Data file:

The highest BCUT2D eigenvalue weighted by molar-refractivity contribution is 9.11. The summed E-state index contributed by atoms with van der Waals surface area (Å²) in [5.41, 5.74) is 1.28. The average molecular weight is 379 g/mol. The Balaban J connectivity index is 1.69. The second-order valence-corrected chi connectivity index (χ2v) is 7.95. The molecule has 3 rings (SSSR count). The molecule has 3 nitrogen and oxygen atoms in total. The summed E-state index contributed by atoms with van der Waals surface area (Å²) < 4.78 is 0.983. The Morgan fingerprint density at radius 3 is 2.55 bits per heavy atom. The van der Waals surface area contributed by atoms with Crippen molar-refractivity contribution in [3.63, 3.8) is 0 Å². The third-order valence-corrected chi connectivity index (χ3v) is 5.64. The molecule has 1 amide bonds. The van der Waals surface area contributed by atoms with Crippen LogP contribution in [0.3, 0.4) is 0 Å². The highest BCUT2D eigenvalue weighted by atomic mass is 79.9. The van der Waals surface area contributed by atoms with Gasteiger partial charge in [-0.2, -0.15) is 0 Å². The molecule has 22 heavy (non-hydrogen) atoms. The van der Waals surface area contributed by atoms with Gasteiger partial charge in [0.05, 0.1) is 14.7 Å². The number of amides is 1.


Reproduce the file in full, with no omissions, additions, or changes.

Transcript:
The highest BCUT2D eigenvalue weighted by molar-refractivity contribution is 9.11. The summed E-state index contributed by atoms with van der Waals surface area (Å²) in [5.41, 5.74) is 1.28. The average molecular weight is 379 g/mol. The Balaban J connectivity index is 1.69. The second-order valence-corrected chi connectivity index (χ2v) is 7.95. The molecule has 3 rings (SSSR count). The molecule has 3 nitrogen and oxygen atoms in total. The summed E-state index contributed by atoms with van der Waals surface area (Å²) < 4.78 is 0.983. The Morgan fingerprint density at radius 3 is 2.55 bits per heavy atom. The van der Waals surface area contributed by atoms with Crippen molar-refractivity contribution in [3.63, 3.8) is 0 Å². The third-order valence-corrected chi connectivity index (χ3v) is 5.64. The molecule has 1 amide bonds. The van der Waals surface area contributed by atoms with Crippen LogP contribution in [0.3, 0.4) is 0 Å². The highest BCUT2D eigenvalue weighted by atomic mass is 79.9. The van der Waals surface area contributed by atoms with Gasteiger partial charge in [-0.2, -0.15) is 0 Å². The molecule has 22 heavy (non-hydrogen) atoms. The van der Waals surface area contributed by atoms with Gasteiger partial charge in [0.05, 0.1) is 14.7 Å². The number of amides is 1.